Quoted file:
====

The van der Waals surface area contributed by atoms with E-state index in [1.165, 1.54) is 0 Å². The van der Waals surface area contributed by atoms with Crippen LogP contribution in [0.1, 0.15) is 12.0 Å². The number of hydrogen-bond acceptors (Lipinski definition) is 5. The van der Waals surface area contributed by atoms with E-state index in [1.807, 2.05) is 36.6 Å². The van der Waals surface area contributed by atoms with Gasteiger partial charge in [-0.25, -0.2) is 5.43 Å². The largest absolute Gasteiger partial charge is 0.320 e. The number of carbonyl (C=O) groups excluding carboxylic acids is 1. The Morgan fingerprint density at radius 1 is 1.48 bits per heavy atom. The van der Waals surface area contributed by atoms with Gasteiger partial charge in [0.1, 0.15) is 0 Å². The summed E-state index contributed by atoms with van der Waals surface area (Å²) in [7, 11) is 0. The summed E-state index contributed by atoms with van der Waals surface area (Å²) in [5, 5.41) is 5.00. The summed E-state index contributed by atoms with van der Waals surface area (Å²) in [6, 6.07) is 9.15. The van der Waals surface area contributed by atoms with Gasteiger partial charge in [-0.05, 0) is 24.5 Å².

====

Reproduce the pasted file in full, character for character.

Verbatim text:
The van der Waals surface area contributed by atoms with E-state index in [1.165, 1.54) is 0 Å². The van der Waals surface area contributed by atoms with Crippen LogP contribution in [0.1, 0.15) is 12.0 Å². The number of hydrogen-bond acceptors (Lipinski definition) is 5. The van der Waals surface area contributed by atoms with E-state index in [1.807, 2.05) is 36.6 Å². The van der Waals surface area contributed by atoms with Gasteiger partial charge in [-0.25, -0.2) is 5.43 Å². The largest absolute Gasteiger partial charge is 0.320 e. The number of carbonyl (C=O) groups excluding carboxylic acids is 1. The Morgan fingerprint density at radius 1 is 1.48 bits per heavy atom. The van der Waals surface area contributed by atoms with Gasteiger partial charge in [0.1, 0.15) is 0 Å². The summed E-state index contributed by atoms with van der Waals surface area (Å²) in [7, 11) is 0. The summed E-state index contributed by atoms with van der Waals surface area (Å²) in [5, 5.41) is 5.00. The summed E-state index contributed by atoms with van der Waals surface area (Å²) in [6, 6.07) is 9.15. The van der Waals surface area contributed by atoms with Gasteiger partial charge in [-0.05, 0) is 24.5 Å².